Civil rightsLegislatureNewsTransportation

House Democratic leaders talk final days of 2018 session

Author: Marianne Goodland - May 1, 2018 - Updated: May 10, 2018

CapitolDome-w.jpg
CapitolThe gold dome of Colorado’s Capitol glistens in the sunlight. (Photo by Ernest Luning/Colorado Politics)

House Democrats are committed to wrapping up many of the same issues that Senate Republicans talked about Monday — the state pension plan, transportation, and reauthorizing the civil rights commission — but how they intend to get there couldn’t be more different. And that shows the divide that must be bridged in the remaining days of the 2018 session.

Speaker of the House Crisanta Duran of Denver and House Majority Leader KC Becker of Boulder noted some of the successes so far this session, including the passage of a bill to fund high-speed internet in rural communities, but with eight days the finish line is coming up fast.

Duran told reporters Tuesday that she’s willing to find common ground with the Senate on their changes to House Bill 1256, the measure to reauthorize the state’s Division of Civil Rights and Colorado Civil Rights Commission. A compromise in the Senate last Friday changed the commission’s appointment structure from seven to nine members, with five appointed by the governor and four by legislative leaders as well as dictating more business representation on the body. But that structure was rejected by both Duran and Gov. John Hickenlooper as too politicized. Duran said Tuesday she would consider one of the proposed changes — including a representative of small business — but said she had reservations on the other Senate changes.

Senate Bill 1, the top priority bill for Senate Republicans, is awaiting a Wednesday hearing in the House Transportation Committee. Duran said she wants to see a five percent boost in funding for multimodal projects, which could include mass transit or sidewalks. Current law sets a requirement of 10 percent.

Duran also spoke about the need to balance funding for transportation versus K-12 education, one of her top priorities. “When we’re talking transportation funding we need to be sure we’re investing in education and how those two requirements impact each other, she said.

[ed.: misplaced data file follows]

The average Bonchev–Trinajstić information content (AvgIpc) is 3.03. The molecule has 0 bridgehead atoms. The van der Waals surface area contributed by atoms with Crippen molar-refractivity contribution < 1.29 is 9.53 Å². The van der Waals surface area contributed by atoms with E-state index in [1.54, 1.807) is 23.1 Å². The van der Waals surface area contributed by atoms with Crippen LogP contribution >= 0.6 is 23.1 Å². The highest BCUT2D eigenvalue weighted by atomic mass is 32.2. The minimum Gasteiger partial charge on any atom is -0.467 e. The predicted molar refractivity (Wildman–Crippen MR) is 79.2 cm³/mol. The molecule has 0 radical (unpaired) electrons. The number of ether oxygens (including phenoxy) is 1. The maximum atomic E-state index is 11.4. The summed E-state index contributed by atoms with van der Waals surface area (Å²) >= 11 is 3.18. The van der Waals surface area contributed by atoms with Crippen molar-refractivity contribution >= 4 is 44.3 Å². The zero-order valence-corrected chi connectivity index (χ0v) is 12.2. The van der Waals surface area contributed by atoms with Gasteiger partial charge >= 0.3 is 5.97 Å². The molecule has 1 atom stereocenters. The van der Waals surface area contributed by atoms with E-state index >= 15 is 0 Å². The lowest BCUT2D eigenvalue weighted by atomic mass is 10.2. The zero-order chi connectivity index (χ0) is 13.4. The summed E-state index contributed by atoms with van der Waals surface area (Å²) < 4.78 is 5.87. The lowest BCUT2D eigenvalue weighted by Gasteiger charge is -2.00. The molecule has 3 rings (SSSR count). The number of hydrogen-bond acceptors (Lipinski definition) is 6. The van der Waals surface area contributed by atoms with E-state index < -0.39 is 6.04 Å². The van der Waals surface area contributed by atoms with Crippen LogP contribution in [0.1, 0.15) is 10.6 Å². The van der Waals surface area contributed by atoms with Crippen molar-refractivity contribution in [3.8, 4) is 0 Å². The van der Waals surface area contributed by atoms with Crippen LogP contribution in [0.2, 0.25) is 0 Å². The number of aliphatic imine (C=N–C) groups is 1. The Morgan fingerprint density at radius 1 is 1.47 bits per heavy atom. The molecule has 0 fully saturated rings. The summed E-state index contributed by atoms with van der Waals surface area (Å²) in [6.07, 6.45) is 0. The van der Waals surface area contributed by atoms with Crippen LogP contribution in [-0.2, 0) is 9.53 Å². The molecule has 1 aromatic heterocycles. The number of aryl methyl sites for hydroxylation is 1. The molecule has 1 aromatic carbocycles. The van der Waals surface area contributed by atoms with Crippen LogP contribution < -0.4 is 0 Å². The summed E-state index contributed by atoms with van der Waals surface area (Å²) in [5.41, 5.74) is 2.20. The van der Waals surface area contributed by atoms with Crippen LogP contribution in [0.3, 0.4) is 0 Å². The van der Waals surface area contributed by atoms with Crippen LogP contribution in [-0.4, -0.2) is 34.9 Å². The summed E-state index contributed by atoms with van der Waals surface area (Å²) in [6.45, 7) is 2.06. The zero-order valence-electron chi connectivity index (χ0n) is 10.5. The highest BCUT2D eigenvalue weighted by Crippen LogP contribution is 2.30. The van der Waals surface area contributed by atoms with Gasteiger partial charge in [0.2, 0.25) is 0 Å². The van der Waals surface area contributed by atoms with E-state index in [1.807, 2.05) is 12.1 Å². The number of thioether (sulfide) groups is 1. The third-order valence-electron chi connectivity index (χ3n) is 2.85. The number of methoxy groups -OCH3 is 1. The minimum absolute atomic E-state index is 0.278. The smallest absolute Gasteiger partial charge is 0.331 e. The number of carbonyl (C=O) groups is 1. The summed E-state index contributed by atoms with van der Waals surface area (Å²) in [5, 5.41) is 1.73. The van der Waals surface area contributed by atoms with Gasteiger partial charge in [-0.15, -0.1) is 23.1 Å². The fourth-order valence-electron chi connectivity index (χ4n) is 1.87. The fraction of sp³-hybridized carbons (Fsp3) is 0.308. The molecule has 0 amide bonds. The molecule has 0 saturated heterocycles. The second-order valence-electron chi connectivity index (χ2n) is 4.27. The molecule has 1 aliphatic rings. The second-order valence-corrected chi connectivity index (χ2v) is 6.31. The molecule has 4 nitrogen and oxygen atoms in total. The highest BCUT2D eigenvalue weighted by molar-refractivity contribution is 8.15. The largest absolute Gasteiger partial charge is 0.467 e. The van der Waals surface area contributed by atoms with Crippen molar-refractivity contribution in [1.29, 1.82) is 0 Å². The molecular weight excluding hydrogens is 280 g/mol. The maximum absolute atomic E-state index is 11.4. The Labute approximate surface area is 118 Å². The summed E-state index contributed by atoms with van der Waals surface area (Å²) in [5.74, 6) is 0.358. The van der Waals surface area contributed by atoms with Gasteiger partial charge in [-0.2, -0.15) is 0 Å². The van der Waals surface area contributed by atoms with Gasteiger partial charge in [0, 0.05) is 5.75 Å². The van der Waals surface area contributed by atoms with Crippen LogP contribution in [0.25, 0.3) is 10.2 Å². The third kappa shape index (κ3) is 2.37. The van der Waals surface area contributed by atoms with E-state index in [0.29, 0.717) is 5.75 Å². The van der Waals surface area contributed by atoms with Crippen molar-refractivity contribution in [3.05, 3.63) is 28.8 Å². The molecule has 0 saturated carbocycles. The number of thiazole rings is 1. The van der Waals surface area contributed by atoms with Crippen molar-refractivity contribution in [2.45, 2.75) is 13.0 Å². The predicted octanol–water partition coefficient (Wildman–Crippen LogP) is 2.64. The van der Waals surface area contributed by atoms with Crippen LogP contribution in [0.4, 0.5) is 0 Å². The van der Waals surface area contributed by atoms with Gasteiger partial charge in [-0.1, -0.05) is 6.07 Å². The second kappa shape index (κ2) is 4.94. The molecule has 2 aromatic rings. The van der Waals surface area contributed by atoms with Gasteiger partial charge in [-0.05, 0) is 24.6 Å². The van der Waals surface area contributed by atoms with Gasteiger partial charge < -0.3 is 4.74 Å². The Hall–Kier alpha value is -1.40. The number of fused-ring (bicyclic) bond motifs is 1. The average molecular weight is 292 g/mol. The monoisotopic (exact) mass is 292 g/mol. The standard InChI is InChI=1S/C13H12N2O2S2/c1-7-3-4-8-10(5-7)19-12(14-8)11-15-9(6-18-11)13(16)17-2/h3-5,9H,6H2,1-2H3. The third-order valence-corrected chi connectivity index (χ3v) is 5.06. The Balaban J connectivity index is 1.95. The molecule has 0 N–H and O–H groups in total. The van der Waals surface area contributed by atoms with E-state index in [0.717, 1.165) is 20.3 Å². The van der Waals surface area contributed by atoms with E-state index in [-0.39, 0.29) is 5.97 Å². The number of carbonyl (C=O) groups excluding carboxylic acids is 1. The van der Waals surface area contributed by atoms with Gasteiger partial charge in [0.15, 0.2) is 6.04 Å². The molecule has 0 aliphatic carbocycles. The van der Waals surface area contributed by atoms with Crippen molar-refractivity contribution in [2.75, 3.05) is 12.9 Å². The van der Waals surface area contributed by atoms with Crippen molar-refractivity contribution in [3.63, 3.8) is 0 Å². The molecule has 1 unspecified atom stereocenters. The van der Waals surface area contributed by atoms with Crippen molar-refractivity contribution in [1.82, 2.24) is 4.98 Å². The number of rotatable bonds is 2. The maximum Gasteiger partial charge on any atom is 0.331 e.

The bill to shore up the Public Employees’ Retirement Association (PERA) defined benefit plan — Senate Bill 200 — cleared the House Tuesday on a 38-23 vote, with three Republicans voting in favor with the Democrats. The bill goes back to the Senate for a decision on House amendments, and a guaranteed need for a conference committee to work out the differences. Becker, one of the bill’s prime House sponsors, told reporters that putting back in a defined contribution plan (401K) that would allow PERA members to get out of the PERA defined benefit plan at any time is “off the table.” So is any attempts to mess with a $225 million annual contribution that would begin to resolve the plan’s $32 billion shortfall, an addition by House Democrats that replaced a requirement that employees make a larger contribution to the plan.

Monday, the Senate State, Veterans and Military Affairs Committee put to an end the House Democrats’ top priority bill for 2018: House Bill 1001, which would have set up a fund for family leave, paid for by private and public sector employees. The bill was never expected to clear the Senate.

Becker said the bill had more value than as a “message bill,” a measure that is intended to act as a message to the party base rather than any expectation that it would become law. She said such bills are a learning experience and an opportunity to “nail down” sticking points with the other party and the other chamber. “We hope [Republicans] will take a real look” at the issue in the future, added Duran. “It doesn’t mean you don’t keep bringing it forward.”

House Bill 1001 was the fourth effort in as many years by House Democrats on a family leave bill, with all four bills getting the same results: dead in the Republican-controlled Senate.

Marianne Goodland

Marianne Goodland

Marianne Goodland is the chief legislative reporter for Colorado Politics. She's covered the Colorado General Assembly for 20 years, starting off in 1998 with the Silver & Gold Record, the editorially-independent newspaper at CU that was shuttered in 2009. She also writes for six rural newspapers in northeastern Colorado. Marianne specializes in rural issues, agriculture, water and, during election season, campaign finance. In her free time (ha!) she lives in Lakewood with her husband, Jeff; a cantankerous Shih-Tzu named Sophie; and Gunther the cat. She is also an award-winning professional harpist.